opinions of Russia have been in steady decline from a 2006 peak when 73% saw Russia as a friend or ally. Seven years later, Americans seem to be agreeing more and more with former Republican presidential nominee Mitt Romney, who famously drew mockery and guffaws when he referred to Russia last March as the United States’ “number one geopolitical foe.” Romney: Obama fails on Russia Since that time, Russia has resisted U.S. efforts against Syrian President Bashar al-Assad, working to keep him in power even while trying to negotiate a handover of Syria’s chemical weapons. Russia has used its permanent member veto to resist efforts in the U.N. Security Council to authorize the use of force in the event Syria changes its mind on a handover. Russia has also argued that the believed August chemical weapon attack that spurred President Barack Obama to consider a military strike was carried out not by Assad’s forces but by the rebel forces attempting to oust him from power. Nor has Syria been the only point of contention between the U.S. and Russia, with a majority of Americans, 64%, disapproving of the asylum Russia granted to NSA leaker Edward Snowden. Obama and others have also been critical of Russian human rights issues, namely the banning of “propaganda” by gays and lesbians. Of the Americans who’d heard of that ban and other actions against gays and lesbians in Russia, 69% disapproved of Russia’s policies. This is Putin’s third term in office, having pushed through a change to the Russian constitution that allowed him to return as president after hitting a term limit that forced him to swap with Prime Minister Dmitry Medvedev. The Gallup poll has a sampling error of +/- 4% and was conducted via telephone interviews Sept. 15-16, 2013, with a random sample of 1,010 adults age 18 and over across all 50 U.S. states and the District of Columbia.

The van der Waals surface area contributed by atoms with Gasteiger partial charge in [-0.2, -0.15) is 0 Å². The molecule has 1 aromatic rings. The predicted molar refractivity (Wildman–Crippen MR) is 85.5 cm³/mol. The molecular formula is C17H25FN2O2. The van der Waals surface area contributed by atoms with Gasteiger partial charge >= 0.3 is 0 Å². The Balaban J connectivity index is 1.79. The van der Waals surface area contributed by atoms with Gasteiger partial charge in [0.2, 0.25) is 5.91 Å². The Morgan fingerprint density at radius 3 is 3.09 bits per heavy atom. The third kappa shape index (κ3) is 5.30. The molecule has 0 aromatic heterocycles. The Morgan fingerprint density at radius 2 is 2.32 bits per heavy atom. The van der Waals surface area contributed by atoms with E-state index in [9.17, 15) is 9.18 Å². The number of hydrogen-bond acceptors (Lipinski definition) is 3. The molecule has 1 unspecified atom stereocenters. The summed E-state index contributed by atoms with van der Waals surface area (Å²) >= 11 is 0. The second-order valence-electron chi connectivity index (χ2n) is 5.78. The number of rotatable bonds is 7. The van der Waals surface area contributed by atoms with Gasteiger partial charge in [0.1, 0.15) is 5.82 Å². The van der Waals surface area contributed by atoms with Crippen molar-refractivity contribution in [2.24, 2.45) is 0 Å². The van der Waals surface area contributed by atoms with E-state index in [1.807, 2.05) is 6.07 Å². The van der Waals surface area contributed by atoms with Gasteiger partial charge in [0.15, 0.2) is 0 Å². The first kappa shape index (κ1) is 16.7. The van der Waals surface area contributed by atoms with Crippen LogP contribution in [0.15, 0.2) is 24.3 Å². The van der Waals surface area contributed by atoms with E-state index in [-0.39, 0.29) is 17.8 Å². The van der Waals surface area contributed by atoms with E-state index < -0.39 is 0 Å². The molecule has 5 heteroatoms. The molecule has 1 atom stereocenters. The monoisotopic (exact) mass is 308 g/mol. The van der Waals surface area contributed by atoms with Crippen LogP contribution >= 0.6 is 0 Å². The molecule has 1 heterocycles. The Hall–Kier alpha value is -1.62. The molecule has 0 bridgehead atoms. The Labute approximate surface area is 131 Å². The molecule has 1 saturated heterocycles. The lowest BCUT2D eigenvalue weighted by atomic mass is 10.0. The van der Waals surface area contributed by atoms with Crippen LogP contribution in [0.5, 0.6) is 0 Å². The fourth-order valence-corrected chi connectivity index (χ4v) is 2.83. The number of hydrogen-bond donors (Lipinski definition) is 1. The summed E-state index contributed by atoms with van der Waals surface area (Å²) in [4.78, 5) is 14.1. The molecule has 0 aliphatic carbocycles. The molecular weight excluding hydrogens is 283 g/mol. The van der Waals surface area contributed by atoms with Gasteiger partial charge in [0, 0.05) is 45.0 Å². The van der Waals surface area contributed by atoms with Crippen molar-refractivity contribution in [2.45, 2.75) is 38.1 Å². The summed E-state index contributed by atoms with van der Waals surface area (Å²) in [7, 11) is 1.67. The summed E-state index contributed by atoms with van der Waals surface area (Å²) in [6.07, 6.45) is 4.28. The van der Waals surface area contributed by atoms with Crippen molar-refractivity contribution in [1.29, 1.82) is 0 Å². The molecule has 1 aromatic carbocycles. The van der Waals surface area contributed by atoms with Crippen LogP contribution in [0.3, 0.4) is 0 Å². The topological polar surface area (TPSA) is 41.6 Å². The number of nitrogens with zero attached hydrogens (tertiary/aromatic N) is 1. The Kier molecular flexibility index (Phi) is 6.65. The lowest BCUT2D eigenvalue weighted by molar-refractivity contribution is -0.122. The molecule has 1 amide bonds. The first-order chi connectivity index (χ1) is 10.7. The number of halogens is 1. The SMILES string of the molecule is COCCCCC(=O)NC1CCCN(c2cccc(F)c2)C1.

We have assured the president that our assets and force posture remain the same,” he told a news conference. Russia said the Syrian regime had supplied new evidence implicating the rebels in the deadly incident and that this would be given to the United Nations. But US President Barack Obama has said it was “inconceivable” that anyone other than the Syrian regime could have carried out the attack. The international community is also divided over the wording of a UN Security Council resolution on the US-Russia deal, with Moscow strongly opposing a Chapter VII resolution. France and Britain are reportedly preparing a draft resolution including a demand for action under Chapter VII — which allows the use of force and tough sanctions — if Syria fails to uphold the deal on its chemical weapons. But Russia has said there was “no basis” for a UN resolution to invoke Chapter VII. According to Ryabkov, Syria has handed over new evidence showing it was opposition forces were behind the sarin attack. “Without a full picture… we cannot describe the character of the conclusions as anything other than politicised, biased and one-sided,” Russian news agency RIA Novosti quoted him as saying. He accused the inspectors of ignoring “very factual” evidence provided by Damascus. Evidence related to the deadly August 21 incident “was given to Mr (Ake) Sellstrom who headed the group of UN inspectors,” he said in remarks aired on Russian television. Ryabkov also said the Syrian regime gave assurances it will comply with the one-week deadline to hand over information about the size and location of its chemical weapons, in line with the US-Russia deal. In New York, UN chief Ban Ki-moon’s spokesman rebuffed the Russian charges and said the secretary general had the “fullest confidence in the professionalism of his team and their work and findings. “They have worked impartially and to the highest scientific standards despite the exceptionally difficult conditions of the war in Syria.